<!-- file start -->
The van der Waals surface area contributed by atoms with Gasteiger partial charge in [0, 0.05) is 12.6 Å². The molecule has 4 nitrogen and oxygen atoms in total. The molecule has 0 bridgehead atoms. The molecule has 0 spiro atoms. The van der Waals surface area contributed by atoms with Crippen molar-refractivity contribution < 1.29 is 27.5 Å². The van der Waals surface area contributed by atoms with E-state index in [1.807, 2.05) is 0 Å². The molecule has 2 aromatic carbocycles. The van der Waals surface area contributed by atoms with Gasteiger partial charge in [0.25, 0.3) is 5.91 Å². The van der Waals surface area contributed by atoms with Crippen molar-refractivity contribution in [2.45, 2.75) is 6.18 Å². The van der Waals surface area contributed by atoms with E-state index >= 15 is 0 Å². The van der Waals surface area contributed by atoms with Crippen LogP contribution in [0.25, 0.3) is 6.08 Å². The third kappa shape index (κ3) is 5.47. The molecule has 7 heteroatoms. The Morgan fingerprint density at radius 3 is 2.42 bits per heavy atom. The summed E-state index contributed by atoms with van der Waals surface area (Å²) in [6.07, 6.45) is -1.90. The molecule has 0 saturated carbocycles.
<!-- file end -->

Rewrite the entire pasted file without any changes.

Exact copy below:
The van der Waals surface area contributed by atoms with Gasteiger partial charge in [0, 0.05) is 12.6 Å². The molecule has 4 nitrogen and oxygen atoms in total. The molecule has 0 bridgehead atoms. The molecule has 0 spiro atoms. The van der Waals surface area contributed by atoms with Crippen molar-refractivity contribution < 1.29 is 27.5 Å². The van der Waals surface area contributed by atoms with E-state index in [1.807, 2.05) is 0 Å². The molecule has 2 aromatic carbocycles. The van der Waals surface area contributed by atoms with Gasteiger partial charge in [0.25, 0.3) is 5.91 Å². The van der Waals surface area contributed by atoms with Crippen molar-refractivity contribution in [2.45, 2.75) is 6.18 Å². The van der Waals surface area contributed by atoms with E-state index >= 15 is 0 Å². The van der Waals surface area contributed by atoms with Crippen LogP contribution in [0.25, 0.3) is 6.08 Å². The third kappa shape index (κ3) is 5.47. The molecule has 7 heteroatoms. The Morgan fingerprint density at radius 3 is 2.42 bits per heavy atom. The summed E-state index contributed by atoms with van der Waals surface area (Å²) in [6.07, 6.45) is -1.90. The molecule has 0 saturated carbocycles.